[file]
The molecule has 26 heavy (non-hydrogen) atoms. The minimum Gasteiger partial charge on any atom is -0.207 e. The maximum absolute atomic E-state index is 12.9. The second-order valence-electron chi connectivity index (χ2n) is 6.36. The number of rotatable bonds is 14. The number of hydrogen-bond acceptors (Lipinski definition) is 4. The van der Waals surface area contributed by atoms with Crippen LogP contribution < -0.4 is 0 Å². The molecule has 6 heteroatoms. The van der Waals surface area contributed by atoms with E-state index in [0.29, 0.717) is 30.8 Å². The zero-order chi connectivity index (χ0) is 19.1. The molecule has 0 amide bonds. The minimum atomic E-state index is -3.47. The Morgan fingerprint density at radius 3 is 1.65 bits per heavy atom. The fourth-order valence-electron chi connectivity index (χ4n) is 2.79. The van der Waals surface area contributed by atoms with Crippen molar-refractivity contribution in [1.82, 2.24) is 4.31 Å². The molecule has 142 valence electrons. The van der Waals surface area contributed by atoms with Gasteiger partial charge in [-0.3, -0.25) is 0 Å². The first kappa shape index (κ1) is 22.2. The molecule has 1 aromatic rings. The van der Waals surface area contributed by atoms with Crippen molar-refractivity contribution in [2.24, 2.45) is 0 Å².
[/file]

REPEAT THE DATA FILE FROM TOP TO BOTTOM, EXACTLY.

The molecule has 26 heavy (non-hydrogen) atoms. The minimum Gasteiger partial charge on any atom is -0.207 e. The maximum absolute atomic E-state index is 12.9. The second-order valence-electron chi connectivity index (χ2n) is 6.36. The number of rotatable bonds is 14. The number of hydrogen-bond acceptors (Lipinski definition) is 4. The van der Waals surface area contributed by atoms with Crippen LogP contribution < -0.4 is 0 Å². The molecule has 6 heteroatoms. The van der Waals surface area contributed by atoms with E-state index in [0.29, 0.717) is 30.8 Å². The zero-order chi connectivity index (χ0) is 19.1. The molecule has 0 amide bonds. The minimum atomic E-state index is -3.47. The Morgan fingerprint density at radius 3 is 1.65 bits per heavy atom. The fourth-order valence-electron chi connectivity index (χ4n) is 2.79. The van der Waals surface area contributed by atoms with Crippen molar-refractivity contribution in [1.82, 2.24) is 4.31 Å². The molecule has 142 valence electrons. The van der Waals surface area contributed by atoms with Gasteiger partial charge in [-0.3, -0.25) is 0 Å². The first kappa shape index (κ1) is 22.2. The molecule has 1 aromatic rings. The van der Waals surface area contributed by atoms with Crippen molar-refractivity contribution in [2.24, 2.45) is 0 Å².